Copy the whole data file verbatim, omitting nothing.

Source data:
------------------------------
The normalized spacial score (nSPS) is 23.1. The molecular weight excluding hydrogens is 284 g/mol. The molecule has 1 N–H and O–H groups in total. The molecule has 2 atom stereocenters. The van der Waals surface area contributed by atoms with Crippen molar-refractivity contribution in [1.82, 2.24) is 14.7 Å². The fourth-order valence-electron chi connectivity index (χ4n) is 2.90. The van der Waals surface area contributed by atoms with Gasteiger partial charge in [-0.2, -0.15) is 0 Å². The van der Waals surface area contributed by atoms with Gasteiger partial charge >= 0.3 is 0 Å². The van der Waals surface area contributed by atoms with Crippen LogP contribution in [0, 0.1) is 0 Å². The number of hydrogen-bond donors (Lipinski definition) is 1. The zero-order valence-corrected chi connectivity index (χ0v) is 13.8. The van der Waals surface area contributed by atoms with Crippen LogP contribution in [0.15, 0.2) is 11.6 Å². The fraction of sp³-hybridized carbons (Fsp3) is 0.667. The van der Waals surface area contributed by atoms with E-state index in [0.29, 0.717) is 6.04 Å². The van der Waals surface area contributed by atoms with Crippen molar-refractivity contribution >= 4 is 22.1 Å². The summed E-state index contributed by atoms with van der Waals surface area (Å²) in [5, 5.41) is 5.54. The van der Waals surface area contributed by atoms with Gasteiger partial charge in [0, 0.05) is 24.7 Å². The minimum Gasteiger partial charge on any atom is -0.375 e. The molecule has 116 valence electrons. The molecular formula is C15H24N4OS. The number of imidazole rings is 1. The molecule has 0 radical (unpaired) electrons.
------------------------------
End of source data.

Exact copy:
The normalized spacial score (nSPS) is 23.1. The molecular weight excluding hydrogens is 284 g/mol. The molecule has 1 N–H and O–H groups in total. The molecule has 2 atom stereocenters. The van der Waals surface area contributed by atoms with Crippen molar-refractivity contribution in [1.82, 2.24) is 14.7 Å². The fourth-order valence-electron chi connectivity index (χ4n) is 2.90. The van der Waals surface area contributed by atoms with Gasteiger partial charge in [-0.2, -0.15) is 0 Å². The van der Waals surface area contributed by atoms with Gasteiger partial charge >= 0.3 is 0 Å². The van der Waals surface area contributed by atoms with Crippen LogP contribution in [0, 0.1) is 0 Å². The number of hydrogen-bond donors (Lipinski definition) is 1. The zero-order valence-corrected chi connectivity index (χ0v) is 13.8. The van der Waals surface area contributed by atoms with Crippen LogP contribution in [0.15, 0.2) is 11.6 Å². The fraction of sp³-hybridized carbons (Fsp3) is 0.667. The van der Waals surface area contributed by atoms with E-state index in [0.29, 0.717) is 6.04 Å². The van der Waals surface area contributed by atoms with Crippen molar-refractivity contribution >= 4 is 22.1 Å². The summed E-state index contributed by atoms with van der Waals surface area (Å²) in [5, 5.41) is 5.54. The van der Waals surface area contributed by atoms with Gasteiger partial charge in [0, 0.05) is 24.7 Å². The minimum Gasteiger partial charge on any atom is -0.375 e. The molecule has 116 valence electrons. The molecular formula is C15H24N4OS. The number of imidazole rings is 1. The molecule has 0 radical (unpaired) electrons.